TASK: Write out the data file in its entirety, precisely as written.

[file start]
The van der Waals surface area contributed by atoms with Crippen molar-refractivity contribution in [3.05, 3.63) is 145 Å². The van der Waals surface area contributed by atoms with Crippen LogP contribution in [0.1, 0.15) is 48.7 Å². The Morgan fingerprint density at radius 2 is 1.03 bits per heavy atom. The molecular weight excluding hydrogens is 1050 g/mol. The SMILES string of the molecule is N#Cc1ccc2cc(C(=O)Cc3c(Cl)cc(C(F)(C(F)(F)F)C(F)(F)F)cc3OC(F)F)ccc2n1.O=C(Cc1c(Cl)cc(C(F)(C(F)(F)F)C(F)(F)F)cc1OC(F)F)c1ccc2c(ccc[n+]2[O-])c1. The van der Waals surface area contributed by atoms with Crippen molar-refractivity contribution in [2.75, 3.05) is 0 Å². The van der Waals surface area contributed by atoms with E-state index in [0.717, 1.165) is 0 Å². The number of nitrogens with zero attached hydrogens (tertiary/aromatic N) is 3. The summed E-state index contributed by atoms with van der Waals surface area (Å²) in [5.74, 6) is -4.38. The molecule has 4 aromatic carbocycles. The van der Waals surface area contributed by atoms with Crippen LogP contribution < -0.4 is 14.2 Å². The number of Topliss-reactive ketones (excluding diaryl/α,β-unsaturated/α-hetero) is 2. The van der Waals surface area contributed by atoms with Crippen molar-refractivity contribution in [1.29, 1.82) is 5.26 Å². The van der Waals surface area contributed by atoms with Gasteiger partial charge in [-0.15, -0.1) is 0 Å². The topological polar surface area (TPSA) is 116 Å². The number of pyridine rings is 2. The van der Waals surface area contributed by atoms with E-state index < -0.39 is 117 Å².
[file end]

The van der Waals surface area contributed by atoms with Crippen molar-refractivity contribution in [3.05, 3.63) is 145 Å². The van der Waals surface area contributed by atoms with Crippen LogP contribution in [0.1, 0.15) is 48.7 Å². The Morgan fingerprint density at radius 2 is 1.03 bits per heavy atom. The molecular weight excluding hydrogens is 1050 g/mol. The SMILES string of the molecule is N#Cc1ccc2cc(C(=O)Cc3c(Cl)cc(C(F)(C(F)(F)F)C(F)(F)F)cc3OC(F)F)ccc2n1.O=C(Cc1c(Cl)cc(C(F)(C(F)(F)F)C(F)(F)F)cc1OC(F)F)c1ccc2c(ccc[n+]2[O-])c1. The van der Waals surface area contributed by atoms with Crippen molar-refractivity contribution in [2.75, 3.05) is 0 Å². The van der Waals surface area contributed by atoms with E-state index in [0.717, 1.165) is 0 Å². The number of nitrogens with zero attached hydrogens (tertiary/aromatic N) is 3. The summed E-state index contributed by atoms with van der Waals surface area (Å²) in [5.74, 6) is -4.38. The molecule has 4 aromatic carbocycles. The van der Waals surface area contributed by atoms with Crippen LogP contribution < -0.4 is 14.2 Å². The number of Topliss-reactive ketones (excluding diaryl/α,β-unsaturated/α-hetero) is 2. The van der Waals surface area contributed by atoms with Crippen molar-refractivity contribution in [1.29, 1.82) is 5.26 Å². The van der Waals surface area contributed by atoms with Gasteiger partial charge in [-0.15, -0.1) is 0 Å². The topological polar surface area (TPSA) is 116 Å². The number of pyridine rings is 2. The van der Waals surface area contributed by atoms with E-state index < -0.39 is 117 Å².